B.J. Upton hit .246 with 28 homers last season for the Tampa Bay Rays and is one of several hitters in the Braves lineup who could lead Atlanta to the playoffs for the first time in three years.
ATLANTA — The Braves’ unprecedented run of 14 consecutive division titles in the 1990s and early 2000s was based on pitching and more pitching. Now they will try a different formula.
After not winning a postseason series since 2001 — and not even making the playoffs the past two seasons — the Braves will give offense at least equal billing in 2013 and beyond as they try to reclaim their past prominence.
General manager Frank Wren made two big offseason moves, both involving an Upton. He signed free agent B.J. Upton to a five-year deal worth $72.5 million, then acquired younger brother Justin from Arizona in a blockbuster trade.
With the Uptons joining Jason Heyward, the Braves have arguably the best young outfield in the National League, and they also have a budding slugger at first base in Freddie Freeman.
The presence of retired future Hall of Famer Chipper Jones will certainly be missed. But now manager Fredi Gonzalez has a power-packed lineup that can match up with anyone in the NL, especially if Brian McCann can bounce back after shoulder surgery.
The pitching staff, meanwhile, also looks solid, with Craig Kimbrel anchoring a deep bullpen and Brandon Beachy expected to give a rotation led by veteran Tim Hudson a boost by midseason after rehabbing from Tommy John surgery.
Kris Medlen, who was 9-0 with a 0.97 ERA after joining the rotation last season, and Mike Minor, who also had a strong second half, had some rough starts late in spring training, but the Braves remain confident that neither was a fluke.
The Braves have potential issues defensively at second and third base, but certainly not at shortstop. Andrelton Simmons, entering his first full season, is already as good as anyone.
The Braves won 94 games in 2012 and averaged 90 victories in the past four seasons. But the end results were disappointing, capped with last season’s controversial loss to the Cardinals in the NL wild-card game.
Will the offseason changes be enough to beat out the Nationals in the NL East?
“I feel that this is the best team we’ve had since I’ve been general manager,” said Wren, who took over from John Schuerholz after the 2007 season. “I don’t see a big hole.
“It’s by far the most athletic team, it has the most speed, it’s the most powerful, has the most balance. Now we’ve got to go play.”
HUDSON TO START OPENING DAY: Hudson, 37, will make the sixth opening day start of his career but first since 2008 when he faces the Phillies on Monday at Turner Field.
Hudson, three short of 200 victories, was 16-7 last season despite missing most of the first month while rehabbing from back surgery.
“Why not give it to the veteran guy?” manager Fredi Gonzalez said. “The opening day start is a special thing.”
Hudson is 1-0 with a 2.79 ERA in his previous five openers, three with the Athletics.
“It’s an honor and a privilege to pitch on opening day with any club, especially with this team,” said Hudson, who pitched six scoreless innings against the Nationals on March 21 after getting the word. “I feel that we have a lot of guys who were deserving of it.”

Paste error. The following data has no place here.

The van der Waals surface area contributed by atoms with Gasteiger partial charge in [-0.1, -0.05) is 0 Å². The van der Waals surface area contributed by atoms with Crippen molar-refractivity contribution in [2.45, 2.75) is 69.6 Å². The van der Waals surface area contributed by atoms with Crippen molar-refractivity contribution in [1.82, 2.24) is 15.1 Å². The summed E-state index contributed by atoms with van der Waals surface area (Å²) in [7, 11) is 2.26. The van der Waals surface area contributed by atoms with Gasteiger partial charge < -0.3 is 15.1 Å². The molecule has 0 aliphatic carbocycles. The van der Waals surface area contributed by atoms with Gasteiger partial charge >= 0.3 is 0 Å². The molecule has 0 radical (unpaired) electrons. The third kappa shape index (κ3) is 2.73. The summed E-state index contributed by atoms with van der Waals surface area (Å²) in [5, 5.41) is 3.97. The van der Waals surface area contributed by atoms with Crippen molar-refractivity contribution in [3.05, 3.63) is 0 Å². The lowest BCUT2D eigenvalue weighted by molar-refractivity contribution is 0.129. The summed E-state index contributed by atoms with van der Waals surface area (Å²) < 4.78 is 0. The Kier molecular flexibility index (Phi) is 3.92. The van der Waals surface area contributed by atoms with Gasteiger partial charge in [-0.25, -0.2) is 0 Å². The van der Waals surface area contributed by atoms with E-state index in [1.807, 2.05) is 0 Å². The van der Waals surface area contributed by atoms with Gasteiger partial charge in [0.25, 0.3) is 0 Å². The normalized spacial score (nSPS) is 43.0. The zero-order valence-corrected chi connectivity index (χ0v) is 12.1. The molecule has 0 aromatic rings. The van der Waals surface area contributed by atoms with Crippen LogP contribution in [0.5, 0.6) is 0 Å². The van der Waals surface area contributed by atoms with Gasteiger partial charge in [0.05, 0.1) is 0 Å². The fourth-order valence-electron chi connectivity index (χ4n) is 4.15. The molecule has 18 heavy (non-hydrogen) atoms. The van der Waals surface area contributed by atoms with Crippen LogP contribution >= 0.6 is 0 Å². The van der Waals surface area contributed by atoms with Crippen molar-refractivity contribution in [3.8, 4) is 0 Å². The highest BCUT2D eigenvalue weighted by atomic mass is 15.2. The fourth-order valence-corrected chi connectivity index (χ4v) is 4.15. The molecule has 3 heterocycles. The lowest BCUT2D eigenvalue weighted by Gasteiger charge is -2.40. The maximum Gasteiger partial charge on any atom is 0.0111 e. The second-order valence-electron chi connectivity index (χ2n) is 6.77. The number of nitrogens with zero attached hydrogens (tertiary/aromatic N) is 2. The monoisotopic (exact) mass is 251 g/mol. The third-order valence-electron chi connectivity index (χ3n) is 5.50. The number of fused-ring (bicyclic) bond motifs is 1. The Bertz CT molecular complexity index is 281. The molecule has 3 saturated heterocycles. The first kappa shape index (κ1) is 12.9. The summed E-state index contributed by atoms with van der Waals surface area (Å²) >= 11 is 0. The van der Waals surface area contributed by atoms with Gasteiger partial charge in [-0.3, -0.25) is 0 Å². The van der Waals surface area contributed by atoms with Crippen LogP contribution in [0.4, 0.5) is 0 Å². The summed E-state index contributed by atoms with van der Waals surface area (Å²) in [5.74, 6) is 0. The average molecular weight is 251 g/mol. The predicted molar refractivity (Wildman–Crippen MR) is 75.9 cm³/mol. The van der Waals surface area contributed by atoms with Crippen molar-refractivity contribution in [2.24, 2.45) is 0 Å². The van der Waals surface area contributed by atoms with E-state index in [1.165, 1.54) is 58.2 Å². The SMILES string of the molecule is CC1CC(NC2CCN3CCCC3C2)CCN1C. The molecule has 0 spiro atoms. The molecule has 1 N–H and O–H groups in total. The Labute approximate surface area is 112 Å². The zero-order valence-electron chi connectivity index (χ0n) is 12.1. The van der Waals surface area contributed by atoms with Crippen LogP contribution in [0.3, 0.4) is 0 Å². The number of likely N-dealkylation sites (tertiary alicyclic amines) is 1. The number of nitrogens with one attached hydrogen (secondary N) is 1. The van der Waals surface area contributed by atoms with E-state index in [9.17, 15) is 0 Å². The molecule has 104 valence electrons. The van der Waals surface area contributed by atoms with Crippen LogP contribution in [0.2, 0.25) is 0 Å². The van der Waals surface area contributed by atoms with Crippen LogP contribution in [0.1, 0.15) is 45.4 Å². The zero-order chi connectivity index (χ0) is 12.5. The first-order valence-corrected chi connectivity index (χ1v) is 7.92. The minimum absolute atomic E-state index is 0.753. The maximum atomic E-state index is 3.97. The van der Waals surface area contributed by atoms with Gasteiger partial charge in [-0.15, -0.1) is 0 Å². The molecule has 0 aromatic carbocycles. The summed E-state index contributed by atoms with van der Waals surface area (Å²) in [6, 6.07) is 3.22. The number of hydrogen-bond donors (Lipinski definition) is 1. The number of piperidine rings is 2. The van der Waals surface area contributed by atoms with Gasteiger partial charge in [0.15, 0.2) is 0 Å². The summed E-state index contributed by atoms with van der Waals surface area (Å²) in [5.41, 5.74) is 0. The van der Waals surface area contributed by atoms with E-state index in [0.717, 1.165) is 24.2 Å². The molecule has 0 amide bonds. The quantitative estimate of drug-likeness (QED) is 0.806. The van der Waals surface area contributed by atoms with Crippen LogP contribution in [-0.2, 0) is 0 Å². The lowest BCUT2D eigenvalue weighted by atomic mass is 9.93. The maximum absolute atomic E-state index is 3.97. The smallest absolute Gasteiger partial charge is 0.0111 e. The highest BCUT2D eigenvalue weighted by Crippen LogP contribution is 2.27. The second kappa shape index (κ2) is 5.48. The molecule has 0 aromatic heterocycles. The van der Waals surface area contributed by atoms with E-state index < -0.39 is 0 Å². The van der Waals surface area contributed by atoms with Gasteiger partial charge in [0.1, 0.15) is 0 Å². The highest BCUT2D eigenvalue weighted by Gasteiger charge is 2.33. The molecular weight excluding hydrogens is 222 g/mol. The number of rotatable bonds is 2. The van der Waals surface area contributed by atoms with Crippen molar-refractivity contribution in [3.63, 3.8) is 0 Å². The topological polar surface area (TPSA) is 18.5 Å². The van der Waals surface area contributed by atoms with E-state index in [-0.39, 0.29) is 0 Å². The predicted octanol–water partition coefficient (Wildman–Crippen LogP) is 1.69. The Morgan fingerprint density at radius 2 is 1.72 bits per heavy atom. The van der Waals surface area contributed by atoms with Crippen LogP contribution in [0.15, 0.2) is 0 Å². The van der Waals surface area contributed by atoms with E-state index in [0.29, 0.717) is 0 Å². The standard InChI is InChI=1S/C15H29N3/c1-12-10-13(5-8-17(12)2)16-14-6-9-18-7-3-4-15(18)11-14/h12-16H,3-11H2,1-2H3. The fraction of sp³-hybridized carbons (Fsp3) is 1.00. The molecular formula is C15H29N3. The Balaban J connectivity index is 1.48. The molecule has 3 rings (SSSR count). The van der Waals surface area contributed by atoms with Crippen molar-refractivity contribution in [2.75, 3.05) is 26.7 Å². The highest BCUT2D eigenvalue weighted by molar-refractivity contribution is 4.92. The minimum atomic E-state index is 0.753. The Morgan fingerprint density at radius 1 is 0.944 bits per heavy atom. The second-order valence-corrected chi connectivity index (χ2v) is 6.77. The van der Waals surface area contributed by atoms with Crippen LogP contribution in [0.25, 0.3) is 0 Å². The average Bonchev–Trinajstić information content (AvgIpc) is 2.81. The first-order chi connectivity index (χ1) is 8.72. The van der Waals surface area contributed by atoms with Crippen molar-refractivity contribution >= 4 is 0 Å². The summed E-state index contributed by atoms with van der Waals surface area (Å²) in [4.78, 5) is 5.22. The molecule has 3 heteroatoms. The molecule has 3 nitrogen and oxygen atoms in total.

SLUMP BREAKER: Justin Upton got quick results working on his swing with hitting coach Greg Walker.
He broke out of a 1-for-17 spring slump with a 9-for-16 spree that included three mammoth home runs at Champion Stadium. Upton cleared the berm in left field twice against the Phillies on March 18, then hit a towering blast over the scoreboard against the Nationals on March 21.
The shot against the Nationals’ Dan Haren might have been the longest ever hit at Champion Stadium.
“I didn’t think it was ever coming down,” Gonzalez said.
MEDLEN’S STRUGGLES: Medlen said he felt fine, but he certainly didn’t get his normal results in his last two Grapefruit League starts.
He allowed 14 hits and nine runs in five innings against the Phillies on March 18, then gave up nine hits and six runs over five innings against the Nationals on Monday as his ERA reached 7.23. Medlen, who was 9-0 with a 0.97 ERA after moving into the rotation last season, struggled with his curveball all spring and was making his strikes too good. He had three walks to 17 strikeouts in 23 2/3 innings.
TEHERAN SHINES: Teheran celebrated officially being named to the rotation with his second hitless outing of the spring on Sunday against the Astros.
The rookie struck out 10 and walked three over six innings, a nice play by Simmons keeping the Astros without a hit.
Teheran pitched five hitless innings against the Cardinals on March 12 and the outing against the Astros gave him a 3-1 record and 1.04 ERA.
The 22-year-old native of Colombia had allowed just seven hits in 26 innings and had 35 strikeouts to eight walks. No longer reliant on his fastball, Teheran got most of his strikeouts against the Astros with his curveball.
LAIRD GETTING HEALTHY: Catcher Gerald Laird took a week off to rest a sore calf.
Laird, who will open as the regular catcher with McCann out for most of April, had played in just 10 Grapefruit League games through Monday, going 2-for-20.
The Braves used Laird’s down time to get a better look at slugger Evan Gattis behind the plate. Gattis had a two-homer game against the Phillies on March 22 and appeared on the verge of making the team.
McCann, rehabbing from surgery on his right shoulder, won’t be cleared to begin a minor league rehab assignment until at least April 16 — six months after his surgery.